Factors associated with knowledge of dysphagia

When controlling for other factors such as the qualifications and position of the nurse practitioner, experience in having provided care for a patient with eating problems, and knowledge of the symptoms and complications of dysphagia, training in caring for a patient with dysphagia remained a significant predictor of the management of dysphagia (Table 5).

TABLE 5: Regression analysis of variables regressed onto participants’ knowledge of dysphagia.


The aim of the study was to determine the nurses’ knowledge of the management of stroke patients. In the current sample, a total of 119.4/184 (64.7%) stated that they had cared for stroke patients with eating or swallowing difficulties. This is quite a large number, thus highlighting the need for these nurses to be able to manage this condition, because they could be the first health professionals the patient encountered on admission to hospital. Early identification of dysphagia and start of intervention can help sustain nutrition intake and reduce further complications (Bouziana & Tziomalos 2011:4). Knowledge in this area of management, therefore, becomes essential.

Knowledge of signs and symptoms

The participants had moderate knowledge of the signs and symptoms of dysphagia. Participants agreed with 80.4% (n = 148) that ‘patients always cough if they aspirate’, which is an incorrect answer; only 9.2% (n = 17) of the participants answered this question correctly. Patients who have impaired sensation silent aspiration could occur without a cough or clearing of the throat (Masiero et al. 2008). According to Masiero et al. (2008), 64.2% of stroke patients presented aspiration, and of these, 20.8% aspirated silently. If silent aspiration is not diagnosed because it does not show any clear signs of aspiration pneumonia, the result can be an increase in morbidity and mortality (Leder & Suiter 2014). This result would be consistent with the results of Robertson (2008:129) and Smith (2006), where caregivers and nurses showed less awareness of the signs and symptoms of silent aspiration when compared to knowledge of the other signs and symptoms.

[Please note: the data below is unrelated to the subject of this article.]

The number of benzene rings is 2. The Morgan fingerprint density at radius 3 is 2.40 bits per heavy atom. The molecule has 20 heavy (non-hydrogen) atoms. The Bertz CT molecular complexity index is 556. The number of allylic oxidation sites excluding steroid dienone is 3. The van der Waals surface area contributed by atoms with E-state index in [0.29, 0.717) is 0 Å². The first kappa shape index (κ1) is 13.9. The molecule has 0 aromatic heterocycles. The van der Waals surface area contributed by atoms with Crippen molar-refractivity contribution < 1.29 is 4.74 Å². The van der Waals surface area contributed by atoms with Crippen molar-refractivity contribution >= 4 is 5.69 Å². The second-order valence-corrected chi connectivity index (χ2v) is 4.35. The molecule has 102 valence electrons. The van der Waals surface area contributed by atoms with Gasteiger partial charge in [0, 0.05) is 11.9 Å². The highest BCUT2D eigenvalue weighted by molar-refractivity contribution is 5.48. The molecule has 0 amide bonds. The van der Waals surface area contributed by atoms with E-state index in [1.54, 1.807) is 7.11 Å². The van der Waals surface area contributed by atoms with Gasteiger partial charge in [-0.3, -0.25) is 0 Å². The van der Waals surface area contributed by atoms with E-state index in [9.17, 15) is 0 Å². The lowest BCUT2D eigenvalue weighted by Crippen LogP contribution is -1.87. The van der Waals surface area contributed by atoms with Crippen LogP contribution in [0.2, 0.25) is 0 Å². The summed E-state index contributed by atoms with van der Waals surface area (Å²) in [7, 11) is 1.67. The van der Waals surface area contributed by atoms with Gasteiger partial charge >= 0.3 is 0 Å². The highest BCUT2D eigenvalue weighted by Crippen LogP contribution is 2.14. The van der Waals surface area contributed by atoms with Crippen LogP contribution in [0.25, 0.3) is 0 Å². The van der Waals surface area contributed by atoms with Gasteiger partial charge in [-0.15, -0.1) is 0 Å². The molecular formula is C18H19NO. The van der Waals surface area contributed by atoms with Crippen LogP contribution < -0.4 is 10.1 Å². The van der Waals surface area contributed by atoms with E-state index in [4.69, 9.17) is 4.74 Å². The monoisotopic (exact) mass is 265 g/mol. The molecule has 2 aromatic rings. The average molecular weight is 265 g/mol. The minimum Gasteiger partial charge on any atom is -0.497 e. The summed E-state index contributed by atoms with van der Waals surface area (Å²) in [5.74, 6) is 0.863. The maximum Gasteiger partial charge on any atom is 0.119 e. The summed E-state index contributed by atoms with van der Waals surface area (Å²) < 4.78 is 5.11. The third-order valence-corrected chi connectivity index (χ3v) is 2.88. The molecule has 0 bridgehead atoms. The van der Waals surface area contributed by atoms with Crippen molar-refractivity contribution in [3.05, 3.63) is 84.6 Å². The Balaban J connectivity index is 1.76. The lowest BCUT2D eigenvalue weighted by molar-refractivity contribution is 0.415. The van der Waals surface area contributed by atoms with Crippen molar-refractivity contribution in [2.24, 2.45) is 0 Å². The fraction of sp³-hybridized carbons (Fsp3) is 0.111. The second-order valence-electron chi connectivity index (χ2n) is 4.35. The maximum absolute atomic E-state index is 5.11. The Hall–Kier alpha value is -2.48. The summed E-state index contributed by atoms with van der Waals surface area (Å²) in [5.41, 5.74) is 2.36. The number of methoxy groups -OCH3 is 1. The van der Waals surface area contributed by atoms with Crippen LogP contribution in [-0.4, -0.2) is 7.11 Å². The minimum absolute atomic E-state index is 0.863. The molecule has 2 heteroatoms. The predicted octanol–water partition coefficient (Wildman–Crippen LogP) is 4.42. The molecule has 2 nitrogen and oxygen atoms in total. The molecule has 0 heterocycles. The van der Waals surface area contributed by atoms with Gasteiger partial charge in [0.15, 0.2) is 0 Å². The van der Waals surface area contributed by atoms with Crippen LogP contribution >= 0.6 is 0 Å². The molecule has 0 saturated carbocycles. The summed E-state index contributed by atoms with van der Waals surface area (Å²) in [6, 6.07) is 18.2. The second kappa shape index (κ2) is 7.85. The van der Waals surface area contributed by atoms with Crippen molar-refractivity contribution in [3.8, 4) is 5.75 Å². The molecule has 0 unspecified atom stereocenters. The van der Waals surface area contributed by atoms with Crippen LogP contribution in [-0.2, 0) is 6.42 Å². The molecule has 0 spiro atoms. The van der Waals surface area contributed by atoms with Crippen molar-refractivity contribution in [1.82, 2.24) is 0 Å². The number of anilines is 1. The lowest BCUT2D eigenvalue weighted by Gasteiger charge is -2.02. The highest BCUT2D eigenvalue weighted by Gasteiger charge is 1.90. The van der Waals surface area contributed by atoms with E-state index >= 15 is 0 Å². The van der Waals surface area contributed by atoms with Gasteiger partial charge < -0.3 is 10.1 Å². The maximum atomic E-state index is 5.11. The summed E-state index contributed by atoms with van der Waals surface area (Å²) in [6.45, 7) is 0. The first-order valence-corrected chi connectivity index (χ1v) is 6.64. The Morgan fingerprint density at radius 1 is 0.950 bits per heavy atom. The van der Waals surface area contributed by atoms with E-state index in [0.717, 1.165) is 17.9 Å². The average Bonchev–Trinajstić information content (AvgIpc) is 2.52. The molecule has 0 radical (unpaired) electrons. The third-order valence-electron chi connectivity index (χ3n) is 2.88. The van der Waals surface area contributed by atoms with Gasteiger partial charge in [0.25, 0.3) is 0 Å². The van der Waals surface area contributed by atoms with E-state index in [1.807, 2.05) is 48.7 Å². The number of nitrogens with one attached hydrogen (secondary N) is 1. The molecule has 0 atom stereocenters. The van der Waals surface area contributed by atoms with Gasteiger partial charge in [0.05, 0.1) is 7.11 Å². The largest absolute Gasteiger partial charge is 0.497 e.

Knowledge of complications

Only (52.2%, n = 96/184) correctly identified pneumonia as a complication in stroke patients suffering dysphagia. Robertson (2008) found a similar result in her study, where the participants were less aware about recurrent pneumonia amongst dysphagia patients. Aspiration pneumonia is a widespread complication amongst dysphagia patients, and it is associated with significant morbidity and mortality. Nurses need to be aware of the possibility of complication pneumonia caused by aspiration, and therefore it is important for them to identify dysphagia and to manage it correctly (Eisenstadt 2010). The participants also had a moderate level of knowledge about the complications of dysphagia. The moderate result in the question about mortality (60.3%, n = 111), indicates that nurses are aware of the complication of mortality amongst stroke patients. The mortality rate amongst stroke patients with pneumonia was six times higher than for those without pneumonia (Katzan et al. 2003). The researcher hypothesises that participants really considered the complication of mortality as being directly related to damage caused by the stroke and not as a result of pneumonia or other symptoms of dysphagia. This point has to be examined more closely in future investigations.

Knowledge of management